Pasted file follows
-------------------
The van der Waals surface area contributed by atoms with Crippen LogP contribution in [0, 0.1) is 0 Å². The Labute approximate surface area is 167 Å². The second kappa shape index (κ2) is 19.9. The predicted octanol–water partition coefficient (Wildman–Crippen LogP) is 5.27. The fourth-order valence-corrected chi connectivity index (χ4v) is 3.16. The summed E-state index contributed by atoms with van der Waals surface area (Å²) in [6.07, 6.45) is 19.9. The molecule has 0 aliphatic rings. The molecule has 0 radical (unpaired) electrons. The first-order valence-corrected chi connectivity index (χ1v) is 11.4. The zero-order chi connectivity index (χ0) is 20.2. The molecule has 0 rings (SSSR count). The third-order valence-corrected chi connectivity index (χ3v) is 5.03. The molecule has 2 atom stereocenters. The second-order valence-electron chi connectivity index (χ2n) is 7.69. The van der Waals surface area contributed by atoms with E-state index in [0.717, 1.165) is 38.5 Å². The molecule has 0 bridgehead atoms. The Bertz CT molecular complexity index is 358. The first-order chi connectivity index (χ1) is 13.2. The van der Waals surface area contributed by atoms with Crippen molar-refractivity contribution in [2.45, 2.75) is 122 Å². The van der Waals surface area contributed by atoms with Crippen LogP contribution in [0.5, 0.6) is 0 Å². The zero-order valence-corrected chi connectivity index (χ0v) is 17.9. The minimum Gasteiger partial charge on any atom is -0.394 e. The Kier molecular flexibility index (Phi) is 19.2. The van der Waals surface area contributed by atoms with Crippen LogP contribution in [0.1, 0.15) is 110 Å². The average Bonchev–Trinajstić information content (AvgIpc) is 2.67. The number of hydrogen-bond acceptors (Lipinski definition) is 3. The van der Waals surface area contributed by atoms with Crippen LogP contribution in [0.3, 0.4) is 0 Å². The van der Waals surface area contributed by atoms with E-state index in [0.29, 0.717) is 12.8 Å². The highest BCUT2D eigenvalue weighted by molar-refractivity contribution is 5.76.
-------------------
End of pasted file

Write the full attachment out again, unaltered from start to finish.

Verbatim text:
The van der Waals surface area contributed by atoms with Crippen LogP contribution in [0, 0.1) is 0 Å². The Labute approximate surface area is 167 Å². The second kappa shape index (κ2) is 19.9. The predicted octanol–water partition coefficient (Wildman–Crippen LogP) is 5.27. The fourth-order valence-corrected chi connectivity index (χ4v) is 3.16. The summed E-state index contributed by atoms with van der Waals surface area (Å²) in [6.07, 6.45) is 19.9. The molecule has 0 aliphatic rings. The molecule has 0 radical (unpaired) electrons. The first-order valence-corrected chi connectivity index (χ1v) is 11.4. The zero-order chi connectivity index (χ0) is 20.2. The molecule has 0 rings (SSSR count). The third-order valence-corrected chi connectivity index (χ3v) is 5.03. The molecule has 2 atom stereocenters. The second-order valence-electron chi connectivity index (χ2n) is 7.69. The van der Waals surface area contributed by atoms with E-state index in [0.717, 1.165) is 38.5 Å². The molecule has 0 bridgehead atoms. The Bertz CT molecular complexity index is 358. The first-order chi connectivity index (χ1) is 13.2. The van der Waals surface area contributed by atoms with Crippen molar-refractivity contribution in [2.45, 2.75) is 122 Å². The van der Waals surface area contributed by atoms with Crippen LogP contribution in [0.5, 0.6) is 0 Å². The zero-order valence-corrected chi connectivity index (χ0v) is 17.9. The minimum Gasteiger partial charge on any atom is -0.394 e. The Kier molecular flexibility index (Phi) is 19.2. The van der Waals surface area contributed by atoms with Crippen LogP contribution in [0.1, 0.15) is 110 Å². The average Bonchev–Trinajstić information content (AvgIpc) is 2.67. The number of hydrogen-bond acceptors (Lipinski definition) is 3. The van der Waals surface area contributed by atoms with Crippen LogP contribution in [0.3, 0.4) is 0 Å². The van der Waals surface area contributed by atoms with E-state index in [0.29, 0.717) is 12.8 Å². The highest BCUT2D eigenvalue weighted by molar-refractivity contribution is 5.76.